Design By Nature
The elusive Mt. Mayon, and not a cloud in the sky to obstruct her.
We took the scenic route, an extra fifteen minutes and a slight detour to the side of a hill, along a small clearing of trees. There she stood: the elusive Mt. Mayon, and not a cloud in the sky to obstruct her. We could have traced the outline of her cone with our fingers against the clear blue if we wanted. It was a view straight out of a book, worth a stop in our tracks.
￼From the southern islands, Sorsogon is one ferry ride away, which merits it the name “Gateway to the Visayas”.
There are no direct flights into Sorsogon. From the north, Albay is the gatekeeper. From the southern islands, Sorsogon is one ferry ride away, which merits it the name “Gateway to the Visayas”. Today, it’s a bridge less traveled, and Sorsogon, even with its abundant land almost entirely outlined by coast, has fallen to the wayside as a tourist destination.
Even our hotel is not a hotel. By the standards of the Department of Tourism, it merits the right to call itself a pension house and no more. The van stops in the middle of an unassuming street, coconut trees indiscriminately lining either which way. There is no real driveway. There’s nothing poking out at us, nothing spectacular seen through car window. It’s only when I’ve stepped out that I see the wall of wooden panels, a name written in small, nondescript white font: Siama Hotel.
In the lobby, there are wooden slatted sliding doors in place of walls. A breeze hits, accompanied by a flurry of attentive staff. There’s a breakfast of warm, home-cooked food, and fresh, steaming coffee. The open-air lobby is breezy, windy, obviously designed for the tropical climate. And in good taste. There is a polished, rustic feel to the entire space. Most of the furnishings are bespoke, made of handsome, organic textures: hardwood, abaca, lauan, and rattan. I can see the 25-meter oasis of a pool in the distance. There is an air of laid back, world-class indulgence here that makes me immediately want to drop my bags and sit back.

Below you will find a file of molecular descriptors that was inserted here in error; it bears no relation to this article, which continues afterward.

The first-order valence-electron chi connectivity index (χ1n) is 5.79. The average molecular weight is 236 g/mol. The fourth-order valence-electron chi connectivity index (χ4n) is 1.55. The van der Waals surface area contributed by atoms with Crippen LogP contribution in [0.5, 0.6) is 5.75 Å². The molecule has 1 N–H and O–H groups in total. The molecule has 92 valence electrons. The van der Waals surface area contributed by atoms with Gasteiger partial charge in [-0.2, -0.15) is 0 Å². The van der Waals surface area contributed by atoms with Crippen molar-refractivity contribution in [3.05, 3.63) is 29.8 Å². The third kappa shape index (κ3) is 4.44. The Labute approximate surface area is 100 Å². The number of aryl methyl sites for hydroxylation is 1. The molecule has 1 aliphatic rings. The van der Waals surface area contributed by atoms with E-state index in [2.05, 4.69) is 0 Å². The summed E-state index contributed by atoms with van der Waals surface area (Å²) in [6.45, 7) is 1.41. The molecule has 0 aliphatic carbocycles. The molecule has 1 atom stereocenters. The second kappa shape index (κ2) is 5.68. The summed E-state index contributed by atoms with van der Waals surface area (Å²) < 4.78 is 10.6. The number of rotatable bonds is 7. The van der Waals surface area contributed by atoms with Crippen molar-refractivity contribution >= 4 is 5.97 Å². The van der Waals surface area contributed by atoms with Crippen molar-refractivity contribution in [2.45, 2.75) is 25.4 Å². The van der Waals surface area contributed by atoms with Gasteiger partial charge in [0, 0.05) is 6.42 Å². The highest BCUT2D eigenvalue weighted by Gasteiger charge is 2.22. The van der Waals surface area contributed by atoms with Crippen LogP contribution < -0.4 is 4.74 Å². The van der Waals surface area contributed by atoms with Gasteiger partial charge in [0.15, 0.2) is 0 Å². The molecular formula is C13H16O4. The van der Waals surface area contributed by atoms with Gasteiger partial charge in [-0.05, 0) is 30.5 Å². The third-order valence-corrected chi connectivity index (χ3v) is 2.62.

“Siama is meant to feel like your home in the province,” Milo says, and it does feel a lot like home—if home was fully staffed, serviced and magnificently designed, plucked up and planted in the middle of paradise. It is home with a few extra coatings of luxury.
The low-level dining tables in front of us are lit with hanging lamps enfolded with white shells, collected by one of the local communities, from the beaches of a nearby town. The shells are not the only things he’s curated from Sorsogon—the wood is lauan, known commercially as “Philippine mahogany”, a tree common to the town of Bulusan.
“It’s a consciousness that I practice, using what’s around me, designing for a certain environment,” Milo says. “There are different ways of approaching design, but in this case… I think it’s a better way to start from your surroundings. When I put together my furniture, I like them to have an identity. And I think that comes from the materials, because they come from a certain place. I’d like to think that can be a designer’s contribution to design. To use what is really coming from where you are. To have that identifying quality.” Siama is the product of this happy marriage: material and design, and on a deeper level, place and design. A long-awaited showroom for everything that Sorsogon has to offer.
Siama is located in the heart of Sorsogon City, exactly where tourists would need to be to see the rest of the province. Since its launch in 2014, Siama has become kind of an answer: a destination in itself. It is Milo’s prerogative to have them stay longer, and to stay for more. “There used to be no facilities or accommodations that could take in the kind of people that we wanted to bring [to Sorsogon]. That’s why we came up with one.” The dream is for so much more than just a luxurious look and feel—the goal is for Siama to provide a kind of accessibility that wasn’t there before so that people, other than locals, could see it.